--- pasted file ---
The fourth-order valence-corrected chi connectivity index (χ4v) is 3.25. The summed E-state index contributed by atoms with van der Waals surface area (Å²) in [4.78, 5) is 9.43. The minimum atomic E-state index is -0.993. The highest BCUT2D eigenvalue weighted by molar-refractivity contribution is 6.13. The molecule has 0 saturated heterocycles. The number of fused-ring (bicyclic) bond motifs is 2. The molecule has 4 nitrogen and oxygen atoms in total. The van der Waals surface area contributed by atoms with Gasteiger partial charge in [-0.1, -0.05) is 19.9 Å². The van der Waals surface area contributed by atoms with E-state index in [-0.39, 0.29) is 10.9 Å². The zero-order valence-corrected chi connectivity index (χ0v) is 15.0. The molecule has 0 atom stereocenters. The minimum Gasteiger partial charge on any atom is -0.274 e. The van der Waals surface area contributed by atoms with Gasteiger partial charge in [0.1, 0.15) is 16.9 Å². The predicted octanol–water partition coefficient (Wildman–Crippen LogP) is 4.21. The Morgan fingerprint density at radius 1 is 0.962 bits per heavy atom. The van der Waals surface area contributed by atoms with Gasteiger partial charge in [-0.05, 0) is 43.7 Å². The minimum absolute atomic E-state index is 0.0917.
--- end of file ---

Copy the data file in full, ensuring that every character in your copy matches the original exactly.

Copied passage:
The fourth-order valence-corrected chi connectivity index (χ4v) is 3.25. The summed E-state index contributed by atoms with van der Waals surface area (Å²) in [4.78, 5) is 9.43. The minimum atomic E-state index is -0.993. The highest BCUT2D eigenvalue weighted by molar-refractivity contribution is 6.13. The molecule has 0 saturated heterocycles. The number of fused-ring (bicyclic) bond motifs is 2. The molecule has 4 nitrogen and oxygen atoms in total. The van der Waals surface area contributed by atoms with Gasteiger partial charge in [-0.1, -0.05) is 19.9 Å². The van der Waals surface area contributed by atoms with E-state index in [-0.39, 0.29) is 10.9 Å². The zero-order valence-corrected chi connectivity index (χ0v) is 15.0. The molecule has 0 atom stereocenters. The minimum Gasteiger partial charge on any atom is -0.274 e. The van der Waals surface area contributed by atoms with Gasteiger partial charge in [0.1, 0.15) is 16.9 Å². The predicted octanol–water partition coefficient (Wildman–Crippen LogP) is 4.21. The Morgan fingerprint density at radius 1 is 0.962 bits per heavy atom. The van der Waals surface area contributed by atoms with Gasteiger partial charge in [-0.05, 0) is 43.7 Å². The minimum absolute atomic E-state index is 0.0917.